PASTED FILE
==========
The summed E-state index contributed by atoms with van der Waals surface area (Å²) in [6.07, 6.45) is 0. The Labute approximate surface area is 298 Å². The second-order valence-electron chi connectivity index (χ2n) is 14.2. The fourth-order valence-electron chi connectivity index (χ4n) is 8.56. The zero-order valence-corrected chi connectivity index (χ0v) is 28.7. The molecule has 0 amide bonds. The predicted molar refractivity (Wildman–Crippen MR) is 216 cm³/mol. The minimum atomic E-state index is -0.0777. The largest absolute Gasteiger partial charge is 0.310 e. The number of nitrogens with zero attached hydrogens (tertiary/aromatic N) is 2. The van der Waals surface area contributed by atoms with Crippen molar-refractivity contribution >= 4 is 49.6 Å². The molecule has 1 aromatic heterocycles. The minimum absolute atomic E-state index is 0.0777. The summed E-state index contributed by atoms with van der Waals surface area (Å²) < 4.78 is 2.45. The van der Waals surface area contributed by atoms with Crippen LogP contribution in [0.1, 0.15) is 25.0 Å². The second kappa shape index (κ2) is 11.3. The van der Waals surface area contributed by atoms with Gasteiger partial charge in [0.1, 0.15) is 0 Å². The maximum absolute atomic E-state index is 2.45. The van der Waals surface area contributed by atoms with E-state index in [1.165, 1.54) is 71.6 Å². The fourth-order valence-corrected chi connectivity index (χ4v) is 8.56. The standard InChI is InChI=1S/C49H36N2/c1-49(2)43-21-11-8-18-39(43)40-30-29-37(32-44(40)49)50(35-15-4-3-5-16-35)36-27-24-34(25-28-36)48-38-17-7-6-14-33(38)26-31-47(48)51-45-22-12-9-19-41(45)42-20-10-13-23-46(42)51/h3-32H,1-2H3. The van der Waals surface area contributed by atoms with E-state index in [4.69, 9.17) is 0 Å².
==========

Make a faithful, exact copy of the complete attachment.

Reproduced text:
The summed E-state index contributed by atoms with van der Waals surface area (Å²) in [6.07, 6.45) is 0. The Labute approximate surface area is 298 Å². The second-order valence-electron chi connectivity index (χ2n) is 14.2. The fourth-order valence-electron chi connectivity index (χ4n) is 8.56. The zero-order valence-corrected chi connectivity index (χ0v) is 28.7. The molecule has 0 amide bonds. The predicted molar refractivity (Wildman–Crippen MR) is 216 cm³/mol. The minimum atomic E-state index is -0.0777. The largest absolute Gasteiger partial charge is 0.310 e. The number of nitrogens with zero attached hydrogens (tertiary/aromatic N) is 2. The van der Waals surface area contributed by atoms with Crippen molar-refractivity contribution >= 4 is 49.6 Å². The molecule has 1 aromatic heterocycles. The minimum absolute atomic E-state index is 0.0777. The summed E-state index contributed by atoms with van der Waals surface area (Å²) < 4.78 is 2.45. The van der Waals surface area contributed by atoms with Crippen LogP contribution in [0.1, 0.15) is 25.0 Å². The second kappa shape index (κ2) is 11.3. The van der Waals surface area contributed by atoms with Gasteiger partial charge in [0.1, 0.15) is 0 Å². The maximum absolute atomic E-state index is 2.45. The van der Waals surface area contributed by atoms with E-state index in [1.165, 1.54) is 71.6 Å². The fourth-order valence-corrected chi connectivity index (χ4v) is 8.56. The standard InChI is InChI=1S/C49H36N2/c1-49(2)43-21-11-8-18-39(43)40-30-29-37(32-44(40)49)50(35-15-4-3-5-16-35)36-27-24-34(25-28-36)48-38-17-7-6-14-33(38)26-31-47(48)51-45-22-12-9-19-41(45)42-20-10-13-23-46(42)51/h3-32H,1-2H3. The van der Waals surface area contributed by atoms with E-state index in [4.69, 9.17) is 0 Å².